Title Page
The Role of Anger in the Consciousness Development of Peace Activists:
Where Physiology and History Intersect
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The outline of the paper is in 3 parts. First, I will illustrate the role of anger in consciousness development from the autobiographical and oral history materials I have mentioned. Second, I will suggest how this may play a role in history, assuming a dialectical view that institutional contradictions arise and become resolved during the course of history. Third, I will compare the anger of the historical human actor, in this case the peace activist, to the other kinds of aggressive behavior that I and others have studied in non-human mammals and I will suggest some aspects of evolution that must have occurred along the way.

Let me now begin with the study of consciousness development. There are two kinds of conclusions that I have drawn from this study. First, I find that peace activists develop their consciousness not just in the peace movement, but also in various movements for social justice, including women's rights, racial equality, environmental protection, trade union organizing, etc. All that is needed is to note how such famous peace activists as Jane Addams (1910), Eugene Victor Debs (Ginger, 1949), and Martin Luther King Jr. (1958) began their work in movements for social work, trade union organizing and civil rights, respectively, to illustrate this fact dramatically.

Second, I have found that consciousness develops in a similar sequence in many activists, a sequence that may be described in 7 steps (Adams, 1985). These steps are acquisition of values and knowledge; anger; optimistic vision; action; affiliation; personal integration and historical analysis. The role of anger should be seen in the context of these 7 steps.

I will begin from the autobiography of Jane Addams. Having already set forth on a quest for knowledge at the university and in her travels, she had a confrontation in the East End of London which she says was critical in her development. She had come upon a mass of starving people who were bidding for rotten food at an auction-their hands upraised, 'empty, pathetic, nerveless, and workworn. ..clutching for food which was already unfit to eat'. As she explains it, after that she could never forget' the despair and resentment which seized me then'. It was this resentment against social injustice that led to a vision of a settlement house in Chicago, to her action in establishing it and to her further development on behalf of social work, women's suffrage and eventually her outspoken and leadership role in. the opposition to World War I.

A revealing example comes from the autobiography of W.E.B. DuBois (1968), who was transformed by anger from his life as a scholar into his life as a leading civil rights activist and, later, as an opponent of colonialism and the Cold War.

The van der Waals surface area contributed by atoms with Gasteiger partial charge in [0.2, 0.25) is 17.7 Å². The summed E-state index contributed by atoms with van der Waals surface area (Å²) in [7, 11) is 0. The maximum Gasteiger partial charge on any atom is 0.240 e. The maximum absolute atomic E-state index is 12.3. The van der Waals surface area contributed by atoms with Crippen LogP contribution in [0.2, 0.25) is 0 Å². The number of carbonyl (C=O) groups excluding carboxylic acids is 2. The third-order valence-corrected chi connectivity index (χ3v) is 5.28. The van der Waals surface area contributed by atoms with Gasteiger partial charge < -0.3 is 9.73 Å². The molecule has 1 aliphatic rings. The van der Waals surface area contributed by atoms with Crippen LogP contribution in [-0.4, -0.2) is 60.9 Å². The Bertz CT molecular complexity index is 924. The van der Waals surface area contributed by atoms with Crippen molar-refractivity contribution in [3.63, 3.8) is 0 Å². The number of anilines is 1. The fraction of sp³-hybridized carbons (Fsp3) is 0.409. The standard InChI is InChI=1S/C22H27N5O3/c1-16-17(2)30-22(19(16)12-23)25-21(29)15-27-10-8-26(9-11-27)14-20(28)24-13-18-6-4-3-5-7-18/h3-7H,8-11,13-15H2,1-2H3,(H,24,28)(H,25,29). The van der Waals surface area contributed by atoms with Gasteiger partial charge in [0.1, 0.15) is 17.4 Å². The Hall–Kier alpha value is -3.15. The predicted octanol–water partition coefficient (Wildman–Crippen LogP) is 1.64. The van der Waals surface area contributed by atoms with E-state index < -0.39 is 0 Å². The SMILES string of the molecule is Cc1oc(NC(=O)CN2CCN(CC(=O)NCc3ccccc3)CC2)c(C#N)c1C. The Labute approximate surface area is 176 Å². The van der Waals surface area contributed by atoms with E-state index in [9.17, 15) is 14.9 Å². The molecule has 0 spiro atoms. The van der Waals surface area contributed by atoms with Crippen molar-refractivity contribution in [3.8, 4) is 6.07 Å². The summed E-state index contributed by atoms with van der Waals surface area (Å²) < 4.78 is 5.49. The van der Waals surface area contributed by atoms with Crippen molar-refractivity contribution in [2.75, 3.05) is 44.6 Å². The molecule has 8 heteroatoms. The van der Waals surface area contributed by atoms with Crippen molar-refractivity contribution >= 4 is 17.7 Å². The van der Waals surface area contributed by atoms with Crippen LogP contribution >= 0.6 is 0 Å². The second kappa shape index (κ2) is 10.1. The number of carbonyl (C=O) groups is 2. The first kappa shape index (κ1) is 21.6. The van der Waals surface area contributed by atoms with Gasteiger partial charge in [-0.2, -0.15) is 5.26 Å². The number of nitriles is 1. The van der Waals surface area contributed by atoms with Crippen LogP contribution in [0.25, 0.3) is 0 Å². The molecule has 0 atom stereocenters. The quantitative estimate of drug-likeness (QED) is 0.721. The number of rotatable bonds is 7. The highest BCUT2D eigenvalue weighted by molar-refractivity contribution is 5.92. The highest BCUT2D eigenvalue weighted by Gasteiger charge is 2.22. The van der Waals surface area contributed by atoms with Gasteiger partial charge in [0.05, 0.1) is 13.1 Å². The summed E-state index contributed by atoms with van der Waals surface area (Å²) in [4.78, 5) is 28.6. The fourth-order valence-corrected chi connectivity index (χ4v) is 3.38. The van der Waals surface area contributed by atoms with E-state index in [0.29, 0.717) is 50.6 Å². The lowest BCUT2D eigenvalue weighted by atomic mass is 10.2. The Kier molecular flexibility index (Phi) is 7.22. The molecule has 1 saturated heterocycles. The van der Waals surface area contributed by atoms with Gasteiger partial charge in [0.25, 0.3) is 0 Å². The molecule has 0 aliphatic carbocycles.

' At the very time when my studies were most successful, there cut across this plan which I had as a scientist, a red ray which could not be ignored. I remember when it first, as it were, startled me to my feet... The news met me that Sam Hose had been lynched, and they said that his knuckles were on exhibition at a grocery store. ...I began to turn aside from my work. ...One could not be a calm, cool and detached scientist while Negroes were lynched, murdered and starved.'

Later in his autobiography, DuBois describes the final straw that led to his activism, which was the founding of the Niagara Movement which later developed into the NAACP. Once again, we see how anger played a critical role:

'But when Trotter went to jail, my indignation overflowed. I did not always agree with Trotter then or later. But he was an honest, brilliant, unselfish man and to treat as a crime that which was at worst mistaken judgment was an outrage. I sent out from Atlanta in June 1905 a call to a few selected persons "for organized determination and aggressive action. ..."'

Dorothy Day (1952), who founded the Catholic Worker Movement which has played a leading role in the American pacifist movement, traced her involvement to events that occurred when she was arrested while working as a journalist in a demonstration for women's suffrage. In this experience one can see the roots of the peculiar combination of despair and anger at social injustice that characterized her later work.

' I was to find that one of the uglinesses of jail life was its undertone of suppressed excitement and suspense. It was an ugly and a fearful suspense, not one of normal hope and expectation. ...The bar of gold which the sun left on the ceiling every morning for a short hour taunted me; and late in the afternoon when the cells were dim and the lights in the corridor were not yet lit, a heartbreaking conviction of the ugliness, the futility of life came over me so that I could not weep but only lie there in blank misery. I lost all feeling of my own identity. I reflected on the desolation of poverty, of destitution, of sickness and sin. That I would be free after thirty days meant nothing to me. I would never be free again, never free when I knew that behind bars all over the world were women and men, young girls and boys, suffering constraint, punishment, isolation and hardship for crimes of which all of us were guilty.'

(continued on next page)

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